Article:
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‘Early in my teaching career, the first job was to split chips with an axe’

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Early in my career the first job each morning was to go down to the school’s woodshed and split chips with an ax for the school’s wood fire. Fortunately, I was a farm girl and was handy with an ax having this as a chore while I was growing up.

As a teacher in the bush you have to be able to deal with the unexpected, including visiting animals to the school grounds. Over the years this has included cattle, horses and dogs as well as venomous snakes, echidnas and tawny frogmouths.

What is the worst thing you have had to do?

Being a teacher and a teaching principal in small schools means that you make very strong connections with all members of the school community. You share the good and the bad. Having to help members of a small school community cope with the loss of a loved family member has been the most harrowing experience of my career.

How has the start of this new year of the pandemic been going?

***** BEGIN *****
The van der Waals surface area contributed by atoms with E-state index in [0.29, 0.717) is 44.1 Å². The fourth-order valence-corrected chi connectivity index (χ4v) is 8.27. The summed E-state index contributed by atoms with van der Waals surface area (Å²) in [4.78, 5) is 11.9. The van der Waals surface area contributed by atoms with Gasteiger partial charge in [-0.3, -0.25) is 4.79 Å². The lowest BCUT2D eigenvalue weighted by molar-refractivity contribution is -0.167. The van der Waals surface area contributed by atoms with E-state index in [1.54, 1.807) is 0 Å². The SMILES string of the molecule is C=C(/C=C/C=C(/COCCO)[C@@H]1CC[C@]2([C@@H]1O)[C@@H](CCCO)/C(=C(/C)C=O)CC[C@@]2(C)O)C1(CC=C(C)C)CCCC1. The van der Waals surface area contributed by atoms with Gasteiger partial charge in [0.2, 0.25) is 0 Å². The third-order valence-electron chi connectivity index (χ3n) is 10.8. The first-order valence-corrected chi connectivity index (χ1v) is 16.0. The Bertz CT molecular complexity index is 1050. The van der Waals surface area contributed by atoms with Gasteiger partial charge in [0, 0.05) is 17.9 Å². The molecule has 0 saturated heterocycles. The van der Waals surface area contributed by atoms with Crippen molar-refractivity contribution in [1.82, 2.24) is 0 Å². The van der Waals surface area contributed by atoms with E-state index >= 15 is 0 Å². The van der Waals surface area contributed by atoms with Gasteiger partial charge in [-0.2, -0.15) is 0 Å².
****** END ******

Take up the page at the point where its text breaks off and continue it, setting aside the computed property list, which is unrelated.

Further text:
This year we are delighted to see life returning to near normal with parents and carers back on site each afternoon as their children play at the end of the school day.

A significant challenge this year has been leading our school community celebration of 125 Years of Learning at Hernani Public School. I’m privileged to be the educational leader at the primary school that I attended as a child and four generations of my family did before me.

How transferable are your skills?

The skills we develop as teachers are readily transferable to many other jobs. Teachers must be good communicators, great organizers and be able to prioritize.

What advice do you have for people wanting to get into this career?

Be prepared to work long hours and don’t think that teachers only work from nine to three, get lots of holidays and have it easy! Be passionate about learning, as teaching is a lifelong journey.

What personal skills do they need?

Working with students means we spend many hours with them and if you don’t enjoy this aspect of your work forget it. It can be a noisy and chaotic environment. As a teacher, you will need to be a good communicator, and most importantly a great listener. The ability to be resilient and cope with difficult situations, moments and challenging people is paramount.

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